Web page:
Christmas holidays have started for our pupils and are about to start for thousands of others across the UK. For many it will be a time of a total relaxation with a few holiday projects to contemplate but for those with mock exams looming early next year, the Christmas holidays can be a time of stress.
This week, I spoke to the Sunday Times about my tips for revision planning, and, hopefully, gave some constructive comment on sensible revision planning.
The crux of my advice concerned planning your revision over a period of months leading up to your examinations in order to take advantage of how your brain actually works.
Your brain needs time to transfer what it has learnt from the short term memory – where it initially holds information – to the long term memory. This can take several months and you are putting yourself at risk if you only rely on studying at the last moment!
In a nutshell, if any student merely relies on last minute cramming only, they are at risk of forgetting everything they have learnt because studies of the brain show that stress can wipe out the short term memory.
My advice to anyone facing exams or coming back to studying after a long period of time – for example adult learners – is first of all to identify what type of learner you are and then tailoring your revision style and approach to suit that style of learning.
Basically, there are three types of learners – auditory, visual and kinesthetic. Auditory learners would rather listen to things being explained than read about them. Visual learners would rather look at a demonstration or read about what they are learning while kinesthetic ( ‘tactile’) learners respond well to practical experiences to help them learn. Most people are able to combine all the types of learning but some respond much better to one type. It is useful to consider which type of learning suits you the most and then to work your revision plan around your own style.
An hour or so of revision at a set time daily works well for most people. There is no need to revise for hours on end if you follow a sensible revision plan. Revising before bed is a particularly good idea, leaving 20 minutes before you go to bed for the information to sink in as you undertake a non-taxing activity.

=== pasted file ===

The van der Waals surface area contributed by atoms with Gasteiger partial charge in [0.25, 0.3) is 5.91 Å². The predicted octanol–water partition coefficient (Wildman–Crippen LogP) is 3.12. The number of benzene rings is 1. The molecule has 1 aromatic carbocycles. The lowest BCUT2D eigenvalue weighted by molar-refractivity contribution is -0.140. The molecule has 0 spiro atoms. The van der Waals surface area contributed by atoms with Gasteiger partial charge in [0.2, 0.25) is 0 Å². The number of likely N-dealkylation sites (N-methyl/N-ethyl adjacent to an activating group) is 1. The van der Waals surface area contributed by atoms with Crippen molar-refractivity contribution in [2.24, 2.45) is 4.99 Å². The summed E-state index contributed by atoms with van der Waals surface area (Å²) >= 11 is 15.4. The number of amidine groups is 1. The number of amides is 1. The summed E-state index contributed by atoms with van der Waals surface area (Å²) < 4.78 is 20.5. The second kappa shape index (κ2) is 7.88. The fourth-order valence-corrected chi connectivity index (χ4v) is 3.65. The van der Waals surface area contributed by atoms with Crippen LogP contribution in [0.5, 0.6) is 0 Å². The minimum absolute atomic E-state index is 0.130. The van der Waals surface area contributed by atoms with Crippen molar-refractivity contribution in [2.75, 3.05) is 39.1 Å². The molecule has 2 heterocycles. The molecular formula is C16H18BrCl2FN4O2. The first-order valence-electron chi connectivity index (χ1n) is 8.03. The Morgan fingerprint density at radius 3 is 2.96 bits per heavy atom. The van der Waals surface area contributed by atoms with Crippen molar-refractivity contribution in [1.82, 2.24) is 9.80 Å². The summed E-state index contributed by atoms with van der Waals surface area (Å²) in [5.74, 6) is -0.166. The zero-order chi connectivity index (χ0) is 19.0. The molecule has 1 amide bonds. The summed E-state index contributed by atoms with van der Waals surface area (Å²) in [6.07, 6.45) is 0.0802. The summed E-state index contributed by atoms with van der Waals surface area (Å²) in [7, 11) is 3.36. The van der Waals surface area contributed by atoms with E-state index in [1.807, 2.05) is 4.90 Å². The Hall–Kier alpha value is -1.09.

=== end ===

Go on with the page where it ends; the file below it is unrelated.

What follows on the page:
I suggest a good way to challenging yourself and kick-start the memory process is to write questions as you go along. In this way, you will not fall into the trap of reading through reams of information without really taking anything in which is very common for students when they start to panic about the gargantuan task ahead.
The key to then committing the information you have learnt to the long term memory is setting a regular review of no more than 30 minutes. This review is crucial to helping to create the neurological pathways which help to transfer the information to the long term memory.
If you have written questions for yourself during your revision as suggested, review those questions after a day, a week, a month: if you can’t answer them, go back and review the data again.
As your revision progresses, answer as many past papers in your subject or subjects as you can and use mark schemes to understand mistakes now.
Learn from those mistakes and review any topics which you have misunderstood or which have confused you. Speak to your tutor or teacher about any subject areas which you are still feeling unclear about. It is better to do this now than find out too late that you don’t understand something and become too nervous to admit to it!
Some students find it useful to have a ‘learning buddie’ to talk to about a topic and to question and explore themes together.
As you approach your exams, think about setting yourself a timed exam: timed conditions for exam questions are always useful.
Another useful tip is to imagine you are the examiner – pose the most difficult question you think you may be asked – can you answer it a week later?
Remember, try and stay calm as you approach your exams and make sure you give yourself time to sleep and relax. If you are worried about mock exams, try and remember that these are set to help you as much as to give your teachers and tutors an idea of how you are performing.
Mock exam performances and results can help students and teachers to identify areas which need more work or particular concentration and you can adapt your revision plan accordingly for any summer exams you are facing. Above all, whether you are a student at school or an adult learner, do not be afraid to seek help if you are worried about your studies, your revision plan or forthcoming exams. We want you to do your best and we are here to help!